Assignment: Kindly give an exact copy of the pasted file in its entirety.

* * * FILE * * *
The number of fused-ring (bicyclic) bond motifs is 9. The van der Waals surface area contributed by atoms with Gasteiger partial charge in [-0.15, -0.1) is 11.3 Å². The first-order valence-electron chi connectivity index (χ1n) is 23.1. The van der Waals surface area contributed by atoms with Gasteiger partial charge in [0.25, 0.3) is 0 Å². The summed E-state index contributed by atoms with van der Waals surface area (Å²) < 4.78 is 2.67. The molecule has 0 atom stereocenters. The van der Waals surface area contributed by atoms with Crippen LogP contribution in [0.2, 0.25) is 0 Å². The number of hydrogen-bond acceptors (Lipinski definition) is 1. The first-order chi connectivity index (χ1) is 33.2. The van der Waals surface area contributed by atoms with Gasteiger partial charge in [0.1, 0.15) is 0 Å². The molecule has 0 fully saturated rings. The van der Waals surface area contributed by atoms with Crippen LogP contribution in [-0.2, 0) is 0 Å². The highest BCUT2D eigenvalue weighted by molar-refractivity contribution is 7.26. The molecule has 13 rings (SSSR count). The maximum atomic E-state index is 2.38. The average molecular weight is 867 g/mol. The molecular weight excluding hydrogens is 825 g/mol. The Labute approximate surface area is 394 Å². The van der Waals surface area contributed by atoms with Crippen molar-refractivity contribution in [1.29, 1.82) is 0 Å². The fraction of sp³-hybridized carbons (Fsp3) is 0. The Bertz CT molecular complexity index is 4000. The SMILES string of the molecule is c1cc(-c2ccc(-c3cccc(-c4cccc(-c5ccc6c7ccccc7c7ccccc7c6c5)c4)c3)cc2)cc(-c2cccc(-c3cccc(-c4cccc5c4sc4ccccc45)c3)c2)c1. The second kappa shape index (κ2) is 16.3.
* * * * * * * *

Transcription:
The number of fused-ring (bicyclic) bond motifs is 9. The van der Waals surface area contributed by atoms with Gasteiger partial charge in [-0.15, -0.1) is 11.3 Å². The first-order valence-electron chi connectivity index (χ1n) is 23.1. The van der Waals surface area contributed by atoms with Gasteiger partial charge in [0.25, 0.3) is 0 Å². The summed E-state index contributed by atoms with van der Waals surface area (Å²) < 4.78 is 2.67. The molecule has 0 atom stereocenters. The van der Waals surface area contributed by atoms with Crippen LogP contribution in [0.2, 0.25) is 0 Å². The number of hydrogen-bond acceptors (Lipinski definition) is 1. The first-order chi connectivity index (χ1) is 33.2. The van der Waals surface area contributed by atoms with Gasteiger partial charge in [0.1, 0.15) is 0 Å². The molecule has 0 fully saturated rings. The van der Waals surface area contributed by atoms with Crippen LogP contribution in [-0.2, 0) is 0 Å². The highest BCUT2D eigenvalue weighted by molar-refractivity contribution is 7.26. The molecule has 13 rings (SSSR count). The maximum atomic E-state index is 2.38. The average molecular weight is 867 g/mol. The molecular weight excluding hydrogens is 825 g/mol. The Labute approximate surface area is 394 Å². The van der Waals surface area contributed by atoms with Crippen molar-refractivity contribution in [1.29, 1.82) is 0 Å². The fraction of sp³-hybridized carbons (Fsp3) is 0. The Bertz CT molecular complexity index is 4000. The SMILES string of the molecule is c1cc(-c2ccc(-c3cccc(-c4cccc(-c5ccc6c7ccccc7c7ccccc7c6c5)c4)c3)cc2)cc(-c2cccc(-c3cccc(-c4cccc5c4sc4ccccc45)c3)c2)c1. The second kappa shape index (κ2) is 16.3.